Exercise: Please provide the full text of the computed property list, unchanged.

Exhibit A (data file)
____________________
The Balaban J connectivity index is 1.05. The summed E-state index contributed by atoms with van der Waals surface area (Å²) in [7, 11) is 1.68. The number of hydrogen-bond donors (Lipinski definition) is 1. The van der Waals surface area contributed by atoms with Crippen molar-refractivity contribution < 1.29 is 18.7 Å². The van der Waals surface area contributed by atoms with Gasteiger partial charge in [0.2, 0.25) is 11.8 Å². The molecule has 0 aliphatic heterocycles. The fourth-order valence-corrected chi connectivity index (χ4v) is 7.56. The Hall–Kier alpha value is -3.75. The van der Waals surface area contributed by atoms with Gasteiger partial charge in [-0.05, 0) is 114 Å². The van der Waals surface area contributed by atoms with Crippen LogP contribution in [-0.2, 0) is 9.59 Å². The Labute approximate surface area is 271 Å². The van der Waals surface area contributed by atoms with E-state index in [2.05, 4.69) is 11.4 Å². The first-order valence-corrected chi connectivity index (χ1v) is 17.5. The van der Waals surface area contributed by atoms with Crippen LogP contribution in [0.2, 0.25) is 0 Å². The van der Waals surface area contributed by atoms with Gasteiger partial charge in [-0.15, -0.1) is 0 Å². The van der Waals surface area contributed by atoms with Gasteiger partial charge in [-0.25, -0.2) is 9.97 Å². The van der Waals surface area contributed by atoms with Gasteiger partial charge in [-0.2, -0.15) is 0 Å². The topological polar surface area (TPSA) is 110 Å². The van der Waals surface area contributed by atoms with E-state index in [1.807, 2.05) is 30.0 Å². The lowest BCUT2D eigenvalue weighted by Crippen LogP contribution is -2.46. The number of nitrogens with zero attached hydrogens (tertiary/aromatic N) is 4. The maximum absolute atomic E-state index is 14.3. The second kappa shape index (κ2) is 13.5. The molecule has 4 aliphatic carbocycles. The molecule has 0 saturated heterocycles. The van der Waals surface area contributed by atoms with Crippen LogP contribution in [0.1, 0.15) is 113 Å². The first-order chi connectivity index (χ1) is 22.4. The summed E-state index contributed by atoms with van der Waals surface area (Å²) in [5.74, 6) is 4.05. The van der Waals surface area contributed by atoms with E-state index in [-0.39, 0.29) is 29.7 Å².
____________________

The Balaban J connectivity index is 1.05. The summed E-state index contributed by atoms with van der Waals surface area (Å²) in [7, 11) is 1.68. The number of hydrogen-bond donors (Lipinski definition) is 1. The van der Waals surface area contributed by atoms with Crippen molar-refractivity contribution < 1.29 is 18.7 Å². The van der Waals surface area contributed by atoms with Gasteiger partial charge in [0.2, 0.25) is 11.8 Å². The molecule has 0 aliphatic heterocycles. The fourth-order valence-corrected chi connectivity index (χ4v) is 7.56. The Hall–Kier alpha value is -3.75. The van der Waals surface area contributed by atoms with Gasteiger partial charge in [-0.05, 0) is 114 Å². The van der Waals surface area contributed by atoms with Crippen LogP contribution in [-0.2, 0) is 9.59 Å². The Labute approximate surface area is 271 Å². The van der Waals surface area contributed by atoms with E-state index in [2.05, 4.69) is 11.4 Å². The first-order valence-corrected chi connectivity index (χ1v) is 17.5. The van der Waals surface area contributed by atoms with Crippen LogP contribution in [0.2, 0.25) is 0 Å². The van der Waals surface area contributed by atoms with Gasteiger partial charge in [-0.15, -0.1) is 0 Å². The van der Waals surface area contributed by atoms with Gasteiger partial charge in [-0.25, -0.2) is 9.97 Å². The van der Waals surface area contributed by atoms with Gasteiger partial charge in [-0.2, -0.15) is 0 Å². The topological polar surface area (TPSA) is 110 Å². The van der Waals surface area contributed by atoms with E-state index in [1.807, 2.05) is 30.0 Å². The lowest BCUT2D eigenvalue weighted by Crippen LogP contribution is -2.46. The number of nitrogens with zero attached hydrogens (tertiary/aromatic N) is 4. The maximum absolute atomic E-state index is 14.3. The second kappa shape index (κ2) is 13.5. The molecule has 4 aliphatic carbocycles. The molecule has 0 saturated heterocycles. The van der Waals surface area contributed by atoms with Crippen LogP contribution in [0.1, 0.15) is 113 Å². The first-order chi connectivity index (χ1) is 22.4. The summed E-state index contributed by atoms with van der Waals surface area (Å²) in [5.74, 6) is 4.05. The van der Waals surface area contributed by atoms with E-state index in [-0.39, 0.29) is 29.7 Å².